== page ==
I listen to books on tape typically about 10 or more hours a week during my commute time. A good book makes you kind of forget your driving!
But the main question is - can you believe that two people could look so much alike that those closest wouldn't know if they were switched.
That said - I enjoyed getting into the strange 'family'.
Gorgeous language, an inventive plot, and a believable mystery. Better writing than In the Woods and a much better character study of the five friends than the trite dysfunctional family of Faithful Place. The other books are very good--this one is sensational!
Out of the three books she has done, I love this one the best. Heather O'neill brought it to life beautifully. The story is entertaining and keeps you interested. The only negative thing I can say is that Tana French takes too long between books. I could read a new one at least every week.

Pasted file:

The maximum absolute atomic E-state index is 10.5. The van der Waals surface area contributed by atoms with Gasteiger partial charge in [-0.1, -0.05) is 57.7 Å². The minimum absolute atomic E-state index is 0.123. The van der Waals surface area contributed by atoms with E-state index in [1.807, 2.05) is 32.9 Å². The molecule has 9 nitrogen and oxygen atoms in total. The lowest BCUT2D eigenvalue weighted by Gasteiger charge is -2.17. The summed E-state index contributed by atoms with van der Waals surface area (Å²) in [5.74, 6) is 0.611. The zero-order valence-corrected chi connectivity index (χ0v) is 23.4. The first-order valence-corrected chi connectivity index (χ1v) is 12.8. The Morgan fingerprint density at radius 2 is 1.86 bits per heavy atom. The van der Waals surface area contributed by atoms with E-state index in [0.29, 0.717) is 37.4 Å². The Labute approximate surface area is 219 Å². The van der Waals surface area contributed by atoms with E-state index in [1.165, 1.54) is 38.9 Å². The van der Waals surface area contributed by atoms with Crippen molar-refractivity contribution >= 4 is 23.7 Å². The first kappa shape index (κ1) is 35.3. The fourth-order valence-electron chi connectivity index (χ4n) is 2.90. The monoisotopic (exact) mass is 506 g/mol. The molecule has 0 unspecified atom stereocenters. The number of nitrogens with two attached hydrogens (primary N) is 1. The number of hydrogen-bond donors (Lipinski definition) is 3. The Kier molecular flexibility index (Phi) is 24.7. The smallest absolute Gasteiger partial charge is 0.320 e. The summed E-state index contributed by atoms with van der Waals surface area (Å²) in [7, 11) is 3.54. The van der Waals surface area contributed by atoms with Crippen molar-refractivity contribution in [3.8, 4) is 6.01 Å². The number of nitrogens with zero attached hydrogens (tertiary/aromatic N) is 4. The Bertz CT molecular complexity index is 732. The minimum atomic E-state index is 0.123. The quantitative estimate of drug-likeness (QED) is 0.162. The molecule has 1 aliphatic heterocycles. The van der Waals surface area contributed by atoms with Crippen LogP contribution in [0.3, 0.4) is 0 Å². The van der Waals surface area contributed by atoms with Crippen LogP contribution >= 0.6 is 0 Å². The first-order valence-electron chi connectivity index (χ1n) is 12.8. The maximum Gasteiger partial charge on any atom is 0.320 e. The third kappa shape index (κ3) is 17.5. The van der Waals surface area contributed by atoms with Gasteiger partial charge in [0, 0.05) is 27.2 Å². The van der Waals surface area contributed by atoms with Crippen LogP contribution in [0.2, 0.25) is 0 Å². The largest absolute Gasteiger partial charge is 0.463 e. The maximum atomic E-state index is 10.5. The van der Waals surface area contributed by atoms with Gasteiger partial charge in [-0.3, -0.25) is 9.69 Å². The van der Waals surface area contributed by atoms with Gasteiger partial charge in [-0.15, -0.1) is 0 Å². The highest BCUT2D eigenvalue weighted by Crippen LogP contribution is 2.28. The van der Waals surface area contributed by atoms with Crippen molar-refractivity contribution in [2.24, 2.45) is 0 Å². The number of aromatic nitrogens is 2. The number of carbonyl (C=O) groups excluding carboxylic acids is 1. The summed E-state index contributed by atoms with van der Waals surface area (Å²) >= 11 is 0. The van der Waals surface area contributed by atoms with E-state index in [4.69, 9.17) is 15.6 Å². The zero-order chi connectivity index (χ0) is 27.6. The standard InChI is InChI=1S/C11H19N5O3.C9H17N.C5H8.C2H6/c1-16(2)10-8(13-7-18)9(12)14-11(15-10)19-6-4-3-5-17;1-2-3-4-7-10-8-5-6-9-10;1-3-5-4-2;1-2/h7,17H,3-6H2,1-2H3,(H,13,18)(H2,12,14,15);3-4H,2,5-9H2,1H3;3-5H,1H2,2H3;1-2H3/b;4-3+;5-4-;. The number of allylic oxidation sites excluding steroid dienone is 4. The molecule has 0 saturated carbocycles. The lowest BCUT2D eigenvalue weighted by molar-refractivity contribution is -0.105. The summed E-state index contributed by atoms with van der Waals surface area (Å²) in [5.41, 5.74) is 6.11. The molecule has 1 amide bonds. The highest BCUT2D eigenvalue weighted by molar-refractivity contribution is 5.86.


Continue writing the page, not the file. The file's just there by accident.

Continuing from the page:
I didn't listen to Tana French's books in order, having listed to A Faithful Place first. But In the Woods and this one soon followed Faithful. I love her books and can't wait for her to write another. Books that delve so deeply into the psyche of the characters are such fun to listen to. The reader in this book did an excellent job with all the voices, especially that of Daniel. I was sorry to have it end and, like many others, hope that she will one day write more with Cassie as the main character.
Oh, for the person who said this book was too long and filled with much unnecessary information, get the abridged version next time if you want brevity.
Dawnknitella in Oregon
So, while I did enjoy the narration, I found the premise of this story to be rather unbelievable. The parts I did like were the actual detective work - gathering information and pinning down the suspects. The waxing poetic about the beauty of the communal lifestyle was over the top. No way could I buy for even a second that someone could be an exact double of another person, and her friends would not notice. But, not a bad story.